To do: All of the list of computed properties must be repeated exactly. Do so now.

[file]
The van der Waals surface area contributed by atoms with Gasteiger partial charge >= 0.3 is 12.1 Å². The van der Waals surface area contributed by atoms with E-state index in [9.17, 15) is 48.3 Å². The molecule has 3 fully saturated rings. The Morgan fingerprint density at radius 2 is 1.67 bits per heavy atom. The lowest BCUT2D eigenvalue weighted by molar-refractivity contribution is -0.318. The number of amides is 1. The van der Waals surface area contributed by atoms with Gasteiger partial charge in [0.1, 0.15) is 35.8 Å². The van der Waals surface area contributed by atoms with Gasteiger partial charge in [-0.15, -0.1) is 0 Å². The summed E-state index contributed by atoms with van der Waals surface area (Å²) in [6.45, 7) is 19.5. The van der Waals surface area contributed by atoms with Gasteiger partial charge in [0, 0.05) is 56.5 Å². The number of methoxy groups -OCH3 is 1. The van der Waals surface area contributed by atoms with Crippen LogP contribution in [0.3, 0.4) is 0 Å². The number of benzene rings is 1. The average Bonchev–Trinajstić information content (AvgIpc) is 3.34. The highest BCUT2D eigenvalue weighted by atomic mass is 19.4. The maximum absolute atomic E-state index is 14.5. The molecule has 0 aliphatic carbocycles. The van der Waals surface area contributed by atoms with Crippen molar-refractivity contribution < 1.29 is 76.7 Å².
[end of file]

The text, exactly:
The van der Waals surface area contributed by atoms with Gasteiger partial charge >= 0.3 is 12.1 Å². The van der Waals surface area contributed by atoms with E-state index in [9.17, 15) is 48.3 Å². The molecule has 3 fully saturated rings. The Morgan fingerprint density at radius 2 is 1.67 bits per heavy atom. The lowest BCUT2D eigenvalue weighted by molar-refractivity contribution is -0.318. The number of amides is 1. The van der Waals surface area contributed by atoms with Gasteiger partial charge in [0.1, 0.15) is 35.8 Å². The van der Waals surface area contributed by atoms with Gasteiger partial charge in [-0.15, -0.1) is 0 Å². The summed E-state index contributed by atoms with van der Waals surface area (Å²) in [6.45, 7) is 19.5. The van der Waals surface area contributed by atoms with Gasteiger partial charge in [0, 0.05) is 56.5 Å². The number of methoxy groups -OCH3 is 1. The van der Waals surface area contributed by atoms with Crippen LogP contribution in [0.3, 0.4) is 0 Å². The number of benzene rings is 1. The average Bonchev–Trinajstić information content (AvgIpc) is 3.34. The highest BCUT2D eigenvalue weighted by atomic mass is 19.4. The maximum absolute atomic E-state index is 14.5. The molecule has 0 aliphatic carbocycles. The van der Waals surface area contributed by atoms with Crippen molar-refractivity contribution < 1.29 is 76.7 Å².